Touch controls: the fallacy of choice

Touch controls: the fallacy of choice

Touch controls: the fallacy of choice

Offering the player a choice of controls is a good thing, right? It means that all players can choose a method of interaction to suit their own preferences. On many iOS or Android games it’s common to see a range of control schemes available which, broadly speaking, can be split into several basic forms: tilt-based controls and the varying forms of touch – direct manipulation, virtual D-pads, steering wheels and twin-sticks.

But I’ve found this approach introduces a few problems. Firstly, the developer has to write the code to support each control scheme. This means they have to spend time to implement multiple different control schemes, and then spend further time refining the experience offered by each. 

Secondly, they have to choose which control scheme to make default. This may sound like a trivial issue – surely they can just select whichever and leave it to the user to find the one they like best? But while you’d like to think that all players would take the time to explore all possible control alternatives, the reality is the risk that many gamers may try out a game, not like the controls, and immediately dismiss it. Making control alternatives available does not mean the player will try them out.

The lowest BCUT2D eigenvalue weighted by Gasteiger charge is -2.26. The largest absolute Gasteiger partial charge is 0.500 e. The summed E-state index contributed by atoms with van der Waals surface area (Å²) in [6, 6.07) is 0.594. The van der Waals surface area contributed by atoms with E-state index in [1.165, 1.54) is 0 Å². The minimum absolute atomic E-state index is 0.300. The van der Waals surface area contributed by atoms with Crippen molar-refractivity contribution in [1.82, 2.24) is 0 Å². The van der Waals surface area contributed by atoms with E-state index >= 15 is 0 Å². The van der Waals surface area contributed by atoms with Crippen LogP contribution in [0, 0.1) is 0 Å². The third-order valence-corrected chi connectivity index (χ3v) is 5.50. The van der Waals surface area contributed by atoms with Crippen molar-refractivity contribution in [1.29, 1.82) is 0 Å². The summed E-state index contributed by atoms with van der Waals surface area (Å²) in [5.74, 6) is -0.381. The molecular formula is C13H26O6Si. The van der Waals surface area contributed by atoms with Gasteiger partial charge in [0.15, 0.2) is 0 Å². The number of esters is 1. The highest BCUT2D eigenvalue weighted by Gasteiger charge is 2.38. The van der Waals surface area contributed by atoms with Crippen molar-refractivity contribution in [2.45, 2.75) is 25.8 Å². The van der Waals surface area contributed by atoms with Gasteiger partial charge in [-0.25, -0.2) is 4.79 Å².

You’d think, then, that developers would invest significant effort to get the default controls right. Some do – Real Racing HD’s default tilt control mode is the best of the five options on offer, although later we’ll discuss what ‘best’ actually means.

However, another iPad game, Reckless Racing HD, has virtual buttons as default. Although usable, they don’t feel satisfying or are designed to make best use of what a touchscreen can offer. Although touchscreens support the binary interaction method of finger down, finger up, it’s typically more satisfying to use gestures to indicate motion. For this reason, I feel that Reckless Racing’s Full Wheel control option, with some refinement, should have been the default. 

Some games offer only one choice: Need For Speed Hot Pursuit on iPad offers only tilt. And it’s good. It feels as if the developer made a conscious design decision about how its game should be experienced, then put all its effort into making sure it felt as good as it intended. It’s also possible that it implemented several control methods, evaluated them, then chose the one with the best experience.

But wouldn’t it be useful if there was a way of determining the best control scheme from a range of alternatives?

One easy-to-apply method that I sometimes use to assess alternative game controls can be used even before a game has been coded.  Recently I have been testing an upcoming iOS game called Battle Squadron ONE, a remake of Battle Squadron, a vertical scrolling shooter which appeared on the Amiga in 1989 to critical success. The version of the build I was evaluating had four different control schemes, and after trying all of them I ranked them in my order of preference. However I wanted to understand why I ranked them this way, could I replace my intuition with a more scientific method of analysis?